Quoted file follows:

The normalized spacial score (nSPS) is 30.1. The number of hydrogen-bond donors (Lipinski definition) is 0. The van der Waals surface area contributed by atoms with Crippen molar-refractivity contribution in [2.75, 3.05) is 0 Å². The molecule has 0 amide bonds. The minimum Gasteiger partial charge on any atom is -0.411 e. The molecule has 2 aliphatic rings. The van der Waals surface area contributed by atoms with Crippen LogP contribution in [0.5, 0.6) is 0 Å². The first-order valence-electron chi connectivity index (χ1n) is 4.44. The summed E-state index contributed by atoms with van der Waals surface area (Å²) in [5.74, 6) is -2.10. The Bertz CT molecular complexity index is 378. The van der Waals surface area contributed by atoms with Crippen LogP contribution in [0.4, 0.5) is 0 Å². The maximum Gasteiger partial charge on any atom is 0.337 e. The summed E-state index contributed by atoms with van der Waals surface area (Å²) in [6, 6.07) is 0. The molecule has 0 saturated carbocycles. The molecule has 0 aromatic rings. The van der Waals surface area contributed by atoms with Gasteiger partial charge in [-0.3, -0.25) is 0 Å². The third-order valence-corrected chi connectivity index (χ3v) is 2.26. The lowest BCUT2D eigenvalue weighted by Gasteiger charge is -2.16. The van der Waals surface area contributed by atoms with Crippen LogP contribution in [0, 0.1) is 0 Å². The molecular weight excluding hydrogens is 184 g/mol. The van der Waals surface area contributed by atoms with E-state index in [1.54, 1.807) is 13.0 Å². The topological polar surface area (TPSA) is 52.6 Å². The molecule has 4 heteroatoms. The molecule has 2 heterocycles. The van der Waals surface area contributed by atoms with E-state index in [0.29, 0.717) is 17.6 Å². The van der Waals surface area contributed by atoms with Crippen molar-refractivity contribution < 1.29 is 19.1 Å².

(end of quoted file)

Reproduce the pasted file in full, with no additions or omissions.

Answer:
The normalized spacial score (nSPS) is 30.1. The number of hydrogen-bond donors (Lipinski definition) is 0. The van der Waals surface area contributed by atoms with Crippen molar-refractivity contribution in [2.75, 3.05) is 0 Å². The molecule has 0 amide bonds. The minimum Gasteiger partial charge on any atom is -0.411 e. The molecule has 2 aliphatic rings. The van der Waals surface area contributed by atoms with Crippen LogP contribution in [0.5, 0.6) is 0 Å². The first-order valence-electron chi connectivity index (χ1n) is 4.44. The summed E-state index contributed by atoms with van der Waals surface area (Å²) in [5.74, 6) is -2.10. The Bertz CT molecular complexity index is 378. The van der Waals surface area contributed by atoms with Crippen LogP contribution in [0.4, 0.5) is 0 Å². The maximum Gasteiger partial charge on any atom is 0.337 e. The summed E-state index contributed by atoms with van der Waals surface area (Å²) in [6, 6.07) is 0. The molecule has 0 saturated carbocycles. The molecule has 0 aromatic rings. The van der Waals surface area contributed by atoms with Gasteiger partial charge in [-0.3, -0.25) is 0 Å². The third-order valence-corrected chi connectivity index (χ3v) is 2.26. The lowest BCUT2D eigenvalue weighted by Gasteiger charge is -2.16. The van der Waals surface area contributed by atoms with Crippen LogP contribution in [0, 0.1) is 0 Å². The molecular weight excluding hydrogens is 184 g/mol. The van der Waals surface area contributed by atoms with E-state index in [1.54, 1.807) is 13.0 Å². The topological polar surface area (TPSA) is 52.6 Å². The molecule has 4 heteroatoms. The molecule has 2 heterocycles. The van der Waals surface area contributed by atoms with E-state index in [0.29, 0.717) is 17.6 Å². The van der Waals surface area contributed by atoms with Crippen molar-refractivity contribution < 1.29 is 19.1 Å².